NROB60 Chapter 4.doc

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Department
Human Biology
Course Code
HMB200H1
Professor
Janelle Le Boutillier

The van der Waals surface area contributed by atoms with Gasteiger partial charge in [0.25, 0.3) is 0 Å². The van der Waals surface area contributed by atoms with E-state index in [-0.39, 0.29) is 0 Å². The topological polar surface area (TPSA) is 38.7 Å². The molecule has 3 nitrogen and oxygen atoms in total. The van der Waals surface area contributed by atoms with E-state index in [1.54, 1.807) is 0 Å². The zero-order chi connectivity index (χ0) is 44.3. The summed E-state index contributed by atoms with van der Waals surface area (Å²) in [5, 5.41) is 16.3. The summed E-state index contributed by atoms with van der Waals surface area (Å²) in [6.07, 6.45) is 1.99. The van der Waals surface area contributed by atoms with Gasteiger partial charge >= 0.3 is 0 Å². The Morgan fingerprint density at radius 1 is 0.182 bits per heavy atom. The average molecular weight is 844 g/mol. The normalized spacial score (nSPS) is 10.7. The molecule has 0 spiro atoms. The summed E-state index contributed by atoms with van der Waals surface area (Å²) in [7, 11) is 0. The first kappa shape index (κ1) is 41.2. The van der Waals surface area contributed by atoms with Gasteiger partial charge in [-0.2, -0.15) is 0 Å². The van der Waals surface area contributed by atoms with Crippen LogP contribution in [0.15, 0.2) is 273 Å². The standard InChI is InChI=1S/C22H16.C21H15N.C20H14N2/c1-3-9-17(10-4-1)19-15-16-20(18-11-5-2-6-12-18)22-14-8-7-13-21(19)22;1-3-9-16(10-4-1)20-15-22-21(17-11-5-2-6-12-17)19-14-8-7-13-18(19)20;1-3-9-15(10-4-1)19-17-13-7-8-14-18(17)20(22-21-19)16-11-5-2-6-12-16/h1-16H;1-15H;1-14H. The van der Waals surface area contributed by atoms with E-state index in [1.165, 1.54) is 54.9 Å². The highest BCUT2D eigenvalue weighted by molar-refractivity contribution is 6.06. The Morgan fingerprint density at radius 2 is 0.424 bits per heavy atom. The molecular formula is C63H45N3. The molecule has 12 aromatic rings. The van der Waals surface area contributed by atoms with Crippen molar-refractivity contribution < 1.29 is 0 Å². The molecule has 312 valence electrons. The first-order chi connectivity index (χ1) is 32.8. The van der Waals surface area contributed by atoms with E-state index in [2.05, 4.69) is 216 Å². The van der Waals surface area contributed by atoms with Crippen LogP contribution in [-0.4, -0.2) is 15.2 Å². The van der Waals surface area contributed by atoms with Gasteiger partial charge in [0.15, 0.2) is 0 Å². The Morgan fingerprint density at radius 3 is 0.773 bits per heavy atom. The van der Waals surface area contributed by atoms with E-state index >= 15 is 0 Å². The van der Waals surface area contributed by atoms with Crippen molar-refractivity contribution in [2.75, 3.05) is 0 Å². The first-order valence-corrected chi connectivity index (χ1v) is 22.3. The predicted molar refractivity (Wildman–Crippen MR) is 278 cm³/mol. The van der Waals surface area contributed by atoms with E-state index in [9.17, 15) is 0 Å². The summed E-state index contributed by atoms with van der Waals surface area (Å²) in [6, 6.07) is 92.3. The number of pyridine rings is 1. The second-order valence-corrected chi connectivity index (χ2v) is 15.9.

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NROB60 – Chapter 4 - Action potential is often called a spike, a nerve impulse or a discharge o They are generated by a cell and are similar in size and duration o They don’t diminish as they are conducted down the axon - The frequency and pattern of action potentials constitute the code used by neurons to transfer information from one location to another Properties of the Action Potential The Ups and Downs of an Action Potential - A voltmeter is used to measure the electrical potential difference between the tip of the intracellular microelectrode and another placed outside the cell o This is to determine membrane potential, Vm, by inserting a microelectrode in the cell - When the neuronal membrane is at rest, the voltmeter reads a steady potential difference of about -65 mV. o During the action potential, however, the membrane potential briefly becomes positive o Because this occurs so rapidly, a special type of voltmeter called an oscilloscope is used to study action potentials  The oscilloscope records the voltage as it changes over time - The action potential has certain identifiable parts: o Rising phase (first part) – characterized by a rapid depolarization of the membrane  This change in membrane potential continues until Vm reaches a peak value of about 40 mV  The part of the action potential where the inside of the neuron is positively charged with respect to the outside is called the overshoot o Falling phase – rapid repolarization until the membrane is actually more negative than the resting potential  Last part of this phase is called the undershoot or after- hyperpolarization o From beginning to end, the action potential lasts about 2 milliseconds (msec) The Generation of an Action Potential - The perception of sharp pain when a thumbtack enters your foot is caused by the generation of action potentials in certain nerve fibers in the skin o The membrane of these fibers is believed to possess a type of gated sodium channel that opens when the nerve ending is stretched o The initial chain of events is therefore:  1) the thumbtack enters the skin  2) the membrane of the nerve fibers in the skin is stretched  3) Na+ permeable channels open • Due to the large concentration gradient and negative charge of the cytosol, Na+ ions enter the fiber through these channels - Entry of Na+ depolarizes the membrane; the cytoplasmic (inside) surface of the membrane becomes less negative o If this depolarization, called a generator potential, achieves a critical level, the membrane will generate an action potential o The critical level of depolarization that must be crossed in order to trigger an action potential is called threshold  Action potentials are caused by depolarization of the membrane beyond threshold - The depolarization that causes action potentials arises in different ways in different neurons o In interneurons, depolarization is usually caused by Na+ entry through channels that are sensitive to neurotransmitters released by other neurons o Neurons can also be depolarized by injecting electrical current through a microelectrode, a method commonly used by neuroscientists to study action potentials in different cells - Applying increasing depolarization to a neuron has no effect until it crosses threshold, and then one action potential o Action potentials are said to be all-or-none The Generation of Multiple Action Potentials - If we pass continuous depolarizing current into a neuron through a microelectrode, we will generate many action potentials in succession o The rate of action potential generation depends on the magnitude of the continuous depolarizing current - The firing frequency of action potentials reflects the magnitude of the depolarizing current o Although firing frequency increases with the amount of depolarizing current, there is a limit to the rate at which a neuron can generate action potentials.  The maximum firing frequency is about 1000 Hz; once an action potential is initiated, it is impossible to initiate another for about 1 msec.  This period of time is called the absolute refractory period - It can be relatively difficult to initiate another action potential for several milliseconds after the end of the absolute refractory period o During this relative refractory period, the amount of current required to depolarize the neuron to action potential threshold is elevated above normal The Action Potential, In Theory - The action potential is a dramatic redistribution of electrical charge across the membrane o Depolarization of the cell during the action potential is caused by the influx of sodium ions across the membrane o Repolarization is caused by the efflux of potassium ions Membrane Currents and Conductances (read page 80) - The membrane of the cell has 3 types of protein molecules: o Sodium-potassium pumps o Potassium channels o Sodium channels  The pumps work continuously to establish and maintain concentration gradients - We consider 3 points when focusing on the movement of K+ that took the membrane potential from 0 mV to -80 mV (according to Fig. 4.4) o 1) The net movement of K+ ions across the membrane is an electrical current  Representing this current using the symbol (Ik) o 2) The number of open potassium channels is proportional to an electrical conductance  Representing this conductance by the symbol (gK) o 3) Membrane potassium current, Ik, will flow only as long as Vm does not equal Ek  The driving force on K+ is defined as the difference between the real membrane potential and the equilibrium potential • Can be written as Vm – Ek - There is a simple relationship between the ionic driving force, ionic conductance and the amount of ionic current that will flow o For K+ ions, this may be written as Ik = gK (Vm – Ek) o More generally written as I-ion = g-ion (Vm – Eion)  Basically an expression of Ohm’s law, I=gV - Since the membrane is impermeable to K+, the potassium conductance, gK = 0 and Ik = 0 o Potassium current only flows when we stipulate that the membrane has open potassium channels and therefore gK > 0 - When Vm = Ek, the membrane is at equilibrium and no net current will flow The Ins and Outs of an Action Potential (read page 82) - The action potential could be accounted by the movement of ions through channels that are gated by changes in the membrane potential The Action Potential, in Reality - When the membrane is depolarized to threshold, there is a transient increase in gNa o The increase allows the entry of Na+ ions, which depolarizes the neuron o The increase must be brief in duration to account for the short duration of the action potential - Restoring the negative membrane potential would be further aided by a transient increase in gK during the falling phase, allowing K+ ions to leave the depolarized neuron faster - Voltage clamp – clamps the membrane potential of an axon at any value they choose o Could then deduce the changes in membrane conductance that occur at different membrane potentials by measuring the currents that flowed across the membrane - New molecular biological techniques have enabled neuroscientists to determine the detailed structure of the proteins - New neurophysiological techniques have enabled neuroscientists to measure the ionic currents that pass through single channels The Voltage-Gated Sodium Channel - The protein forms a pore in the membrane that is highly selective to Na+ ions and the pore is opened and closed by changes in the electrical potential of the membrane Sodium Channel Structure: - The voltage gated sodium channel is created from a single long polypeptide o the molecule has 4 distinct domains, numbered I-IV  each domain consists of 6 transmembrane alpha helices, numbered S1- S6 - The 4 domains are believed to clump together to form a pore between them o The pore is closed at the negative resting membrane potential o When the membrane is depolarized to threshold, the molecule twists into a configuration that allows the passage of Na+ through the pore - The sodium channel has pore loops that are assembled into a selectivity filter o This filter makes the sodium channel 12 times more permeable to Na+ than it is to K+ o The Na+ ions are stripped of most of their associated water molecules as they pass into the channel  The retained water serves as a molecular chaperone for the ion and is necessary for the ion to pass the selectivity filter  The ion-water complex can be used to select Na+ and exclude K+ - The sodium channel is gated by a change in voltage across the membrane o The voltage sensor resides in segment S4 of the molecule  In this segment, positively charged amino acid residues are regularly spaced along the coils of the helix  Depolarization twists S4, and